The majority of teams now have some form of automated checking/testing on their UI, however, with the advancement of tools at other levels of an application, we can move some of those checks to a lower and usually faster to execute seam. This class will introduce you to a whole host of these tools along with working examples and reasoning.
This course is available a one day or two-day format.
A lot of teams are heavily dependent on GUI level automated testing/checking. With the majority of engineers opting for Selenium WebDriver. Now Selenium is a fantastic project, and WebDriver is superb API. If I was wanting to automate some user journeys in the browser, I would turn to WebDriver. Unfortunately, though, WebDriver seems to be the default tool for a lot of, if not all the automated checking teams do, regardless of context, and what it is they are actually trying to check.
This can be problematic for multiple reasons, the main being that these checks tend to be slow and brittle, this, of course, depends on the skill level of the person creating them, it’s not always the case.
Another big factor is that with them being at the browser level you almost always end up checking a lot more than what you intend to. They’re not focused and targeted on a specific piece of functionality or behaviour.
In this technical hands-on tutorial, Richard/Mark with introducing attendees to these new tools/frameworks. We will work as one big automation team to move existing GUI WebDriver checks further down or up the stack. Examining what the original intention of the check was, and now having more exposure to new tools, could we rewrite them at a different level in the stack. Then reflecting on the impact this has had on our automated checking, are they more targeted or faster than before, time will tell.
The experiential aspect of this tutorial is that it’s up to you the attendees, where we decide checks move to if they move at all. As mentioned above, we will be working as one big team, so there will be lots of lots of discussions and learning from peers. So the direction the workshop takes is down to you, but of course with our expert guidance.
So if you’re interested in advancing your automated checking, this is the course for you.
First and foremost, kudos to Mark and Richard both for making [AiT] the best professional development experience I’ve had in my professional career. Every single person I talked to loved it. And I already started using the principles you taught us in everyday work decisions - Alex Landis, Software Test Engineer @ Daxko
Best Software Testing workshop I've attended in recent years. Can't recommend it highly enough! - Jarsto van Santen, Software Test Engineer @ Dienst Uitvoering Onderwijs (DUO)
I think you have the right content in the course and also the balance between the practical and theoretical parts is done very well and keeps the flow alive and by the whole training very good to follow. - Sebastian Mutti, Tool-smith Specialist @ Swisscom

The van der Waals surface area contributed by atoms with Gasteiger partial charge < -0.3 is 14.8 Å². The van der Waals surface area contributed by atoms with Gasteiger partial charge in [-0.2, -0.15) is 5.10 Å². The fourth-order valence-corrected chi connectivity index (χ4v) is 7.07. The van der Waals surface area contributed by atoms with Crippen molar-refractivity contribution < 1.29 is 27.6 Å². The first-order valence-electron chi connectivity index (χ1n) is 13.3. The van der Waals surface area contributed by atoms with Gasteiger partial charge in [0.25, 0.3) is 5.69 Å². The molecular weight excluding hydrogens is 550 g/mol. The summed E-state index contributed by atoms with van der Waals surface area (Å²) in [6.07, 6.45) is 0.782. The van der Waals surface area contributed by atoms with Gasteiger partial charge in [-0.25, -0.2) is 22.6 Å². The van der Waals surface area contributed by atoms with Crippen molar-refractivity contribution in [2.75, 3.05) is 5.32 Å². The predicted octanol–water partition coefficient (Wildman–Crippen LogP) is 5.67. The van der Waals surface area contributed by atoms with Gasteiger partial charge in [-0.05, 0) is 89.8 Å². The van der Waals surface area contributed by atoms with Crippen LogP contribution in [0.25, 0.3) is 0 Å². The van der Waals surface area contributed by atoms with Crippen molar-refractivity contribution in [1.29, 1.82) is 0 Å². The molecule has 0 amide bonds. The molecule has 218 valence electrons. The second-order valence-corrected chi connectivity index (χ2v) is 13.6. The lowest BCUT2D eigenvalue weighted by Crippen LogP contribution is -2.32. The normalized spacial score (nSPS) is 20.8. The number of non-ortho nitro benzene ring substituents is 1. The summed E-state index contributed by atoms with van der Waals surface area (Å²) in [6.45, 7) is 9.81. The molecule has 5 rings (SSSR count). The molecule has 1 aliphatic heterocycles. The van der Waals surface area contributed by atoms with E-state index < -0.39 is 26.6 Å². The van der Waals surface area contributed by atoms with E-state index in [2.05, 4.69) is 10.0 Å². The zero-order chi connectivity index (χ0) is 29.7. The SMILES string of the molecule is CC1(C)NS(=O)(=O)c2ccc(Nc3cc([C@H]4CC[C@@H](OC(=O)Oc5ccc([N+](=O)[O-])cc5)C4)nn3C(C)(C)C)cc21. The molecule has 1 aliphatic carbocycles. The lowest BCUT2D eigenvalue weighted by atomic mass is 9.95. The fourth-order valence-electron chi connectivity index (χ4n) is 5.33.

In November 2016 I attended Richard's Getting Started With Selenium Webdriver course at Selenium Conf 2016. Although my passion for testing was almost dead (my passion-for-testing-monitor showed a flat line), Richard really inspired me to become a great check automator through his passionate, holistic (personal <=> professional) approach of the topic and testing in general. I truly recommend Richard as a teacher and person for speaking about testing topics. - Joel Grimberg, Software Quality Consultant @ Xebia Group International
Thank you for all the inspiration from the course! These past two weeks have been great. First of all we decided to go for Cypress, and the developers are stoked about how much they learn about the application when writing (or trying to write) tests. It has already resulted in some improvements in the code and has also given an explanation to some strange behaviour we haven't really been able to pinpoint before. Today we also had a small workshop, that I prepared based on your slides about auditing, where we did some models explaining the system - also much appreciated. - Sanna Huhta, Test Consultant @ ADDQ
Like the best DJs, the facilitators were able to assess the mood in the room and tailor accordingly. Many courses I’ve been on have been hampered by a rigid itinerary, this was not the case at AiT. A constant feedback loop kept the participants engaged and enabled them to shape the class to their needs. - Chris Whitehorn
I wanted to send you a quick note to say thank you again for the great training you provided in Utrecht! It has had a significant impact on me, on how I understand and talk about automation and on how I approach many topics! - Jérôme Lasserre, Team Lead - Test Automation and Reporting Tools @ Ubisoft
The 3 day AutomationInTesting course by @FriendlyTester & @2bittester was a blast! Valuable concepts to gain a deeper understanding of testing and how automation can help us. Lots of interactive discussions, hands-on exercises, real-life problem solving! Really recommended. - Lisi Hocke, Principal Agile Tester @ FlixBus
I felt that this week's training nailed our intended outcome of increasing people's confidence and competence around automation in testing. The confidence part alone is huge as it had been a bit of a phantom for many people in the room for a long time. I am looking forward to people's stories about how they continue the momentum from the course - Sebastian Mutti, Tool-smith Specialist @ Swisscom
Richard’s workshop beautifully captures the power and the pitfalls of using automation tools in testing through the medium of duplo. It is simple, powerful and very effective. Taking part in this workshop should be mandatory for anyone who writes code (or wants to), anyone who works with coders or anyone who leads such people. - Ben Kelly, Director of Reliability Engineering @ Moneytree